This world, in their mythology, is a trap filled degenerate vile place on a collision course with destruction…why wouldn’t they want to escape that? Bring their friends and family with them?

  3. Al Dente says

    I’ve never understood the “why don’t atheists kill themselves?” argument. It’s even stupider than “where do atheists get their morality from?” and Pacal’s Wager.

  4. Robert B. says

    Hm. Apparently the superior morality of theists has failed to teach two million people that suggesting suicide is an awful thing to do to people. It’s almost as though religion gives you no particular claim to goodness, but surely that can’t be right.

  5. sbuh says

    Tangential to the last few points, but I’m surely not alone in being extremely conflicted about things like assisted suicide and right to die and whatnot. I agree that there are rational and justifiable cases such as terminal illness where letting a person choose to die is obviously more moral than forcing them to persist in a state of misery until they either run up against the limits of what modern medicine can do (a limit that is ever being expanded, thus in this one instance perversely contributing to greater suffering), or their pocketbook runs dry.

    But what about the physically healthy? There’s so much gray area here I can’t seem to find a solution which is satisfactory to me. I’ve had severe depression and know all too well how temporary mental states can cause one to make a decision they later regret. But I can’t justify using my own experience as a basis for others’.

  6. Cuttlefish says

    I had a friend who contemplated suicide because of depression. She reasoned that, at X age, she had Y more years to live, and her question was whether living with crushing depression for Y Years was better or worse than death. She was, though, pursuing therapy and medication; her question was partly prefaced by “what if this does not work?” Happily, she is doing much better now, such that the calculus is a bit different now, but frankly, if therapy and medication was not working, I don’t see a lot of difference between this and, say, cancer. I know people who have been living with a terminal diagnosis of cancer for many years–but (and this is key) it should be their choice whether to pursue heroic measures.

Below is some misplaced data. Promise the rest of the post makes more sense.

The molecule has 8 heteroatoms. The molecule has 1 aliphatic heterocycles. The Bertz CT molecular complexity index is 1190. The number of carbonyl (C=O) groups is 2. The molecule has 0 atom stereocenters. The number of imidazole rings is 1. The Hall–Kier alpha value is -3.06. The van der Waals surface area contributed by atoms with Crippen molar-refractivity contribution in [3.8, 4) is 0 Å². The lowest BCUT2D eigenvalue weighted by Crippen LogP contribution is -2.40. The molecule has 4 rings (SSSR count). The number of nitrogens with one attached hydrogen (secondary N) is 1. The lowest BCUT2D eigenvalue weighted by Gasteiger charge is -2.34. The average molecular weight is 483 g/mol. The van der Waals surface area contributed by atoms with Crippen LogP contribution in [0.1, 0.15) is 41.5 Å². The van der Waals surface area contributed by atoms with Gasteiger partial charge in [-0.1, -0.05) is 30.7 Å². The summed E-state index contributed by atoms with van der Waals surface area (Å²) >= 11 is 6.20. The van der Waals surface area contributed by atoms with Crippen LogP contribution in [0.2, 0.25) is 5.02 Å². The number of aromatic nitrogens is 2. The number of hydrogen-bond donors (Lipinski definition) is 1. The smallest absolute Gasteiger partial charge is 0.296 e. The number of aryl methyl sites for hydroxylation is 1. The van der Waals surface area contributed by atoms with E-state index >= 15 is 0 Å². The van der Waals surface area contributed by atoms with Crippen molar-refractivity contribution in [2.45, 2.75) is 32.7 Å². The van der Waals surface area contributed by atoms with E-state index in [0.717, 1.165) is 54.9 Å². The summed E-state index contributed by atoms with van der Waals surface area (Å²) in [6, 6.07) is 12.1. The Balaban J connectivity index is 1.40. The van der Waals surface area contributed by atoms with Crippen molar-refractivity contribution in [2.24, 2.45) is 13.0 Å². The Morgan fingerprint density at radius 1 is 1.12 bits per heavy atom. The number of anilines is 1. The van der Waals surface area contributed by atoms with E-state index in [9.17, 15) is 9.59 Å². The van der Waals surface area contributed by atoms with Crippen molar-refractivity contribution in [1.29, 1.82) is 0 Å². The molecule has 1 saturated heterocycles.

7. martin_z says

    Just a side issue – you said that Man City is 2-0 up in your original post. Now, to me, as a Brit, that looks very odd. Man City ARE 2-0 up is correct. A team is not a single person – it’s a whole group of people (including the fans), and so it’s plural. Hence “Arsenal are the greatest football team” and “We’re by far the greatest team the world has ever seen”.

    If you’re talking about American football, then by all means, use American phrasing. But when you’re talking about real football, you should use the British grammar.

    On your main point – I enjoyed your poem, but I thought the Jesus and Mo cartoon a few weeks ago got it spot on.

  8. says

    Cuttle, don’t let martin_z intimidate you. (I mean, for goodness sake, he’s using that horrible abbreviation “Brit”—of which more here).
    I too am a Briton and I can assure you that either (pronounced, of course, ‘eye-ther’ :-) ) is perfectly acceptable.

  9. martin_z says

    Pah. Can’t let that pass.

    Yes, it’s acceptable in the sense that the OED considers either one correct. But it isn’t right.

    No footy fan would ever say “You seen Liverpool is two down already?” or “Who is Chelsea playing this weekend?” It just sounds wrong.

  10. Al Dente says

    “Who is Chelsea playing this weekend?” It just sounds wrong.

    I agree. Who cares who Chelsea is playing? It’s not like it was Arsenal or Liverpool.